The herald reads a proclamation declaring a night of general festivities to celebrate both the destruction of the Turkish fleet and Othello's recent marriage.
This short scene is occasionally combined with the scene that follows. Chiefly, it functions in approximately the same way that a curtain is pulled in a modern theater to indicate the passing of time. We know that the Turkish fleet has suffered "perdition," largely due to the "noble" and "valiant" efforts of Othello, and that the rejoicing celebrates the military victory and also the general's recent marriage. In short, the Moor has proclaimed a holiday to be held from five o'clock until eleven, during which the soldiers and citizens can dance, make bonfires, or make "revels [however] his [addiction] leads him" (6).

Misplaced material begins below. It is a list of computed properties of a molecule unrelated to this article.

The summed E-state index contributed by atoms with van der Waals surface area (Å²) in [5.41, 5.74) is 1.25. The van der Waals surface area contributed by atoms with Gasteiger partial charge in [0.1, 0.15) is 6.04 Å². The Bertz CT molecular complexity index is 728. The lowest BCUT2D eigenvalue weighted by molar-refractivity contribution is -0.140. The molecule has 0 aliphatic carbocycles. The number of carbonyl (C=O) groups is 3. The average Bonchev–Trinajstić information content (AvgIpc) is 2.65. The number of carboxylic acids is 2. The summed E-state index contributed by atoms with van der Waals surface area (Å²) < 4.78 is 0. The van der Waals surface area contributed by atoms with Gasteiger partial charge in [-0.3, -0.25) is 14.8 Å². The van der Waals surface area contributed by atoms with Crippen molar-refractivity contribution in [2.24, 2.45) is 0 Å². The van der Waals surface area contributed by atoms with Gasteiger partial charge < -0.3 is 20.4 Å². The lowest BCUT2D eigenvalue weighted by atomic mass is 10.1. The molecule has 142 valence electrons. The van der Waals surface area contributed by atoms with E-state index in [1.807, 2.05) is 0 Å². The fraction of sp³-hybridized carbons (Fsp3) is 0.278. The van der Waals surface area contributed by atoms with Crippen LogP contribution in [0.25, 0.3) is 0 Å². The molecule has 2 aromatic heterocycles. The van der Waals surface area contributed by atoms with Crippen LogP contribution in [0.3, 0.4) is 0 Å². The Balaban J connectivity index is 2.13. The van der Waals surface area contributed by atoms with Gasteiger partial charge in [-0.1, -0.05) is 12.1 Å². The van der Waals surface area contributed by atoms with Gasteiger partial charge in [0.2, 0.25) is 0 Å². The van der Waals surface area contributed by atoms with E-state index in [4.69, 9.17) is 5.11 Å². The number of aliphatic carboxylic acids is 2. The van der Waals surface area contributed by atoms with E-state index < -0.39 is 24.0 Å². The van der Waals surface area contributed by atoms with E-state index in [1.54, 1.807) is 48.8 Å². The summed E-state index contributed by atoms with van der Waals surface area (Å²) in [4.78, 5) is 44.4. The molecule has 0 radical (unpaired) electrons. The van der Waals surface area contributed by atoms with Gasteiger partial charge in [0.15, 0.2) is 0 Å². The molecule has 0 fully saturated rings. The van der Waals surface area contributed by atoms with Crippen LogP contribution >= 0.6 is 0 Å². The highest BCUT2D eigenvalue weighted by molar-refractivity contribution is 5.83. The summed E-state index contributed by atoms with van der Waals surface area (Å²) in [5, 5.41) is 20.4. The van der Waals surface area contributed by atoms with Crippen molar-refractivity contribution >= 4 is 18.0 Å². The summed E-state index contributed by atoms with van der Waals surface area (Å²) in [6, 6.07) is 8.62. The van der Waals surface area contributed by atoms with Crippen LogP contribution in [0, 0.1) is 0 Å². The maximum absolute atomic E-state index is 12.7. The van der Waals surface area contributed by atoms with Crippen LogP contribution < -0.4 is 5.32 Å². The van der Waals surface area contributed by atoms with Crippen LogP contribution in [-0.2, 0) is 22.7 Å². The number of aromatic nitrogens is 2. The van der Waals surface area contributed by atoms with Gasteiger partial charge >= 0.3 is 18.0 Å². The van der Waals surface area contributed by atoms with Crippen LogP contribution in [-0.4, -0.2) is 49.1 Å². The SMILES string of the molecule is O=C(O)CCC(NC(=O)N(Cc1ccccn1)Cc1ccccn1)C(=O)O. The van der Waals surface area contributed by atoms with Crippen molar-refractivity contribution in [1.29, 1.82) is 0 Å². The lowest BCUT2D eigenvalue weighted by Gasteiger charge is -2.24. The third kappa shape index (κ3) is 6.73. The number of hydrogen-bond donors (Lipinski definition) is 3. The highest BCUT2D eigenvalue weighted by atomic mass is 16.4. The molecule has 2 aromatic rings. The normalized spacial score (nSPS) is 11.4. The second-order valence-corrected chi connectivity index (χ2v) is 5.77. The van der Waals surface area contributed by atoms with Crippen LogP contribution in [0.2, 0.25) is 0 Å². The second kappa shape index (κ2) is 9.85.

Dramatically, this mood of merrymaking and celebration is a strong contrast to the tragedy that is about to follow and, in addition, the chaos gives Iago sufficient time and opportunity to set his traps for the unsuspecting Othello. Also, this feasting and dancing takes place at night, and earlier Iago proclaimed that "hell and night / Must bring this monstrous birth [of his evil design] to the world's light" (I.3, 409-410). This scene preludes that horror.
mere perdition (3) complete destruction.
addiction (6) an inclination.